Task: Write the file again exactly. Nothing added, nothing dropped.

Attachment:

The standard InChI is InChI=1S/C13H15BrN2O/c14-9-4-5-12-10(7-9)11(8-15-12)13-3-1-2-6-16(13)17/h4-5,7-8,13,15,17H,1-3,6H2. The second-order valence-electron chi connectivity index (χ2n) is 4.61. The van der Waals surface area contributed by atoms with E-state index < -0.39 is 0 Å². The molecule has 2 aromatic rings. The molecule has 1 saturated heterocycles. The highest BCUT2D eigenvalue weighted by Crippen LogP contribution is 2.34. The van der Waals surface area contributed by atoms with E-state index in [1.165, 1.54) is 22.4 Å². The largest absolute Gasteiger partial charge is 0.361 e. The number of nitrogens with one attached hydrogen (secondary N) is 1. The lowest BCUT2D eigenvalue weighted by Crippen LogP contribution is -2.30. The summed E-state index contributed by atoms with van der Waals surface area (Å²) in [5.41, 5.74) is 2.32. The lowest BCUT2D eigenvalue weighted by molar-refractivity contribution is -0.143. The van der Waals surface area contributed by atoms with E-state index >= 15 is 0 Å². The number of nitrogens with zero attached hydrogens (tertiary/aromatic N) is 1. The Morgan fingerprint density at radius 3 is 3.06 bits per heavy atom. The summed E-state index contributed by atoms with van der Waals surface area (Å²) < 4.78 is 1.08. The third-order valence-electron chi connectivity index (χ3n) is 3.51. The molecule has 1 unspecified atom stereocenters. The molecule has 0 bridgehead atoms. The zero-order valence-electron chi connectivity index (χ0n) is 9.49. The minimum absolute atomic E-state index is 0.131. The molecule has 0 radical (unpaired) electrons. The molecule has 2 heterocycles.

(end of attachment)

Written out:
The standard InChI is InChI=1S/C13H15BrN2O/c14-9-4-5-12-10(7-9)11(8-15-12)13-3-1-2-6-16(13)17/h4-5,7-8,13,15,17H,1-3,6H2. The second-order valence-electron chi connectivity index (χ2n) is 4.61. The van der Waals surface area contributed by atoms with E-state index < -0.39 is 0 Å². The molecule has 2 aromatic rings. The molecule has 1 saturated heterocycles. The highest BCUT2D eigenvalue weighted by Crippen LogP contribution is 2.34. The van der Waals surface area contributed by atoms with E-state index in [1.165, 1.54) is 22.4 Å². The largest absolute Gasteiger partial charge is 0.361 e. The number of nitrogens with one attached hydrogen (secondary N) is 1. The lowest BCUT2D eigenvalue weighted by Crippen LogP contribution is -2.30. The summed E-state index contributed by atoms with van der Waals surface area (Å²) in [5.41, 5.74) is 2.32. The lowest BCUT2D eigenvalue weighted by molar-refractivity contribution is -0.143. The van der Waals surface area contributed by atoms with E-state index >= 15 is 0 Å². The number of nitrogens with zero attached hydrogens (tertiary/aromatic N) is 1. The Morgan fingerprint density at radius 3 is 3.06 bits per heavy atom. The summed E-state index contributed by atoms with van der Waals surface area (Å²) < 4.78 is 1.08. The third-order valence-electron chi connectivity index (χ3n) is 3.51. The molecule has 1 unspecified atom stereocenters. The molecule has 0 bridgehead atoms. The zero-order valence-electron chi connectivity index (χ0n) is 9.49. The minimum absolute atomic E-state index is 0.131. The molecule has 0 radical (unpaired) electrons. The molecule has 2 heterocycles.